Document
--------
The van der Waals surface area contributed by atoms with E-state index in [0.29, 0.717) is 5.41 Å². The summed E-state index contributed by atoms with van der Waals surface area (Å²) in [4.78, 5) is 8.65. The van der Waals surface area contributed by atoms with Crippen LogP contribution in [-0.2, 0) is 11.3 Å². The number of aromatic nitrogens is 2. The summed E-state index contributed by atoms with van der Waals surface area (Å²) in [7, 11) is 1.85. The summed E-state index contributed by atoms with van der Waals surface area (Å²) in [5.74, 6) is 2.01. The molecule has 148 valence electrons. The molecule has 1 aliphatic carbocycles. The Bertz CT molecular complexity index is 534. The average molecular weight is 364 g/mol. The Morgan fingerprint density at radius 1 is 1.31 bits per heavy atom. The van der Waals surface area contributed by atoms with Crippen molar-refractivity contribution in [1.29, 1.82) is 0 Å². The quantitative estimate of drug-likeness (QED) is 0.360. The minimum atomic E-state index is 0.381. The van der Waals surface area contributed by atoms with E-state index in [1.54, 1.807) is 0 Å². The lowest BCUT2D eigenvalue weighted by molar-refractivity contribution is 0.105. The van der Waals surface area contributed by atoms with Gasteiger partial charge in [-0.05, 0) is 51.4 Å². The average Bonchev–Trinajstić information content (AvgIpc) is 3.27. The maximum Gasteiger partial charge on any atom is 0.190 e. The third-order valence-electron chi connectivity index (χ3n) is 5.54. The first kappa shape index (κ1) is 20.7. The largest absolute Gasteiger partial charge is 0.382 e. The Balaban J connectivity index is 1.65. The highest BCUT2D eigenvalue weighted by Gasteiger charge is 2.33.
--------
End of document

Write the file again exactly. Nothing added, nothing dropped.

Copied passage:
The van der Waals surface area contributed by atoms with E-state index in [0.29, 0.717) is 5.41 Å². The summed E-state index contributed by atoms with van der Waals surface area (Å²) in [4.78, 5) is 8.65. The van der Waals surface area contributed by atoms with Crippen LogP contribution in [-0.2, 0) is 11.3 Å². The number of aromatic nitrogens is 2. The summed E-state index contributed by atoms with van der Waals surface area (Å²) in [7, 11) is 1.85. The summed E-state index contributed by atoms with van der Waals surface area (Å²) in [5.74, 6) is 2.01. The molecule has 148 valence electrons. The molecule has 1 aliphatic carbocycles. The Bertz CT molecular complexity index is 534. The average molecular weight is 364 g/mol. The Morgan fingerprint density at radius 1 is 1.31 bits per heavy atom. The van der Waals surface area contributed by atoms with Crippen molar-refractivity contribution in [1.29, 1.82) is 0 Å². The quantitative estimate of drug-likeness (QED) is 0.360. The minimum atomic E-state index is 0.381. The van der Waals surface area contributed by atoms with E-state index in [1.54, 1.807) is 0 Å². The lowest BCUT2D eigenvalue weighted by molar-refractivity contribution is 0.105. The van der Waals surface area contributed by atoms with Gasteiger partial charge in [-0.05, 0) is 51.4 Å². The average Bonchev–Trinajstić information content (AvgIpc) is 3.27. The maximum Gasteiger partial charge on any atom is 0.190 e. The third-order valence-electron chi connectivity index (χ3n) is 5.54. The first kappa shape index (κ1) is 20.7. The largest absolute Gasteiger partial charge is 0.382 e. The Balaban J connectivity index is 1.65. The highest BCUT2D eigenvalue weighted by Gasteiger charge is 2.33.